Priority: Applications are prioritized in Ethernet; even administrators prioritize the use of switches to provide the perception of increased security while managing network traffic. Network sniffers function by placing a computer’s network card in ‘promiscuous’ mode while in this mode, the network card captures all packets sent across its interface, even those packets not addressed to it. So, in a hub environment a system running a sniffer can capture all traffic that passes through it and could be managed by prioritizing the network devices. On a switched network, a sniffer can see only the traffic intended for that specific system.

Overprovisioning: This method is used by installing much more capacity than is needed and is wasteful due to the unnecessary reserved space. Besides, much labour is not deployed in this traditional approach.

Using the Internet for corporate communications causes some concern because traffic on the Internet is not encrypted and is freely available to any sniffer sitting on the network segment. Routers are often the first device an attacker encounters and while a router or switch resides between company’s firewall and Internet access provider or between company’s firewall and internal network forms a key security point that should be adequately protected. Compromise of these types of devices can provide valuable information to attackers about company’s network infrastructure or give them the opportunity to configure so-called man-in-the-middle attacks, such as rerouting traffic destined for company’s Web servers to an alternative system (Andress, 2003, p. 163).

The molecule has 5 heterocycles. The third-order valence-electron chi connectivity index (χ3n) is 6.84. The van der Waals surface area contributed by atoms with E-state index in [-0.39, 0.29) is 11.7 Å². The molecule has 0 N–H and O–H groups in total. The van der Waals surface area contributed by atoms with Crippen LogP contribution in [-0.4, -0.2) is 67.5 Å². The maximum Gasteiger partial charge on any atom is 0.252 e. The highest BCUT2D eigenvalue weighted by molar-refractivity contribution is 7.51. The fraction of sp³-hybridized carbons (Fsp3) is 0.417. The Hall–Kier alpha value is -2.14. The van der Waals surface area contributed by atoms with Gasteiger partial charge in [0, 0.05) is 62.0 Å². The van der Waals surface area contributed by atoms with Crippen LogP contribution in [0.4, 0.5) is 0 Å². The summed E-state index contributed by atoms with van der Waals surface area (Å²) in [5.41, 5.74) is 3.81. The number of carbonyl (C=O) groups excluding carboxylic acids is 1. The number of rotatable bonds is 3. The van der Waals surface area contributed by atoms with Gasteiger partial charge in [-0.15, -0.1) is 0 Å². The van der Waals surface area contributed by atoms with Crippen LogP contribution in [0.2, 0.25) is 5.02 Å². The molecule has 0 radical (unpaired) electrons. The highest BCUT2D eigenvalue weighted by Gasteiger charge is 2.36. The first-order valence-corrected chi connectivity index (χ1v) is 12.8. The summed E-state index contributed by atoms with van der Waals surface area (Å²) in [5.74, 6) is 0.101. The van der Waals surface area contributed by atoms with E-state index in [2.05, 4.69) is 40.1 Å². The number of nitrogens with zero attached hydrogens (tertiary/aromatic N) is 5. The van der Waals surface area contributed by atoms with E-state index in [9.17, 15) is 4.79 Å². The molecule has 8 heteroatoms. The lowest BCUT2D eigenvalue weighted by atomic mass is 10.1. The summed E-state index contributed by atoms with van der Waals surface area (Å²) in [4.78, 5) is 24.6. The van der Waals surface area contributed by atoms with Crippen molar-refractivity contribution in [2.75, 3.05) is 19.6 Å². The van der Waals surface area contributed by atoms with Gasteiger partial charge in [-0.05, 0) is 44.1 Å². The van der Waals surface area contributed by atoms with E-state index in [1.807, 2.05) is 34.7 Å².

These methods can be compromised by traffic shaping techniques, i.e., filtering and percentages of capacity methods. Filtering is the unwanted traffic at access switches while a percentage of capacity is the assigning of certain applications at access switches (Raymond, 2007, p. 496). A company while managing network traffic must be aware of the failures in performing threat analysis, since these failures cause risks for which an application-threat analysis should be performed in the design phase to help identify threats to the application. To properly implement security controls, you need to know what you are securing against.

References

Andress Amanda, (2003) Surviving Security: How to Integrate People, Process, and Technology: Auerbach Publications: Boca Raton, FL.

Jordan Tim & Taylor A. Paul, (2004) Hacktivism and Cyberwars: Rebels with a Cause?: Routledge: New York.

McClure Stuart, Scambray Joel & Kurtz George, (2003) Hacking Exposed, Network Security Secrets and Solutions: Fourth Edition.

Raymond, R. Panko (2007). Business Data Networks and Telecommunications; Prentice Hall.

Taylor A. Paul, (1999) Hackers: Crime in the Digital Sublime: Routledge: London.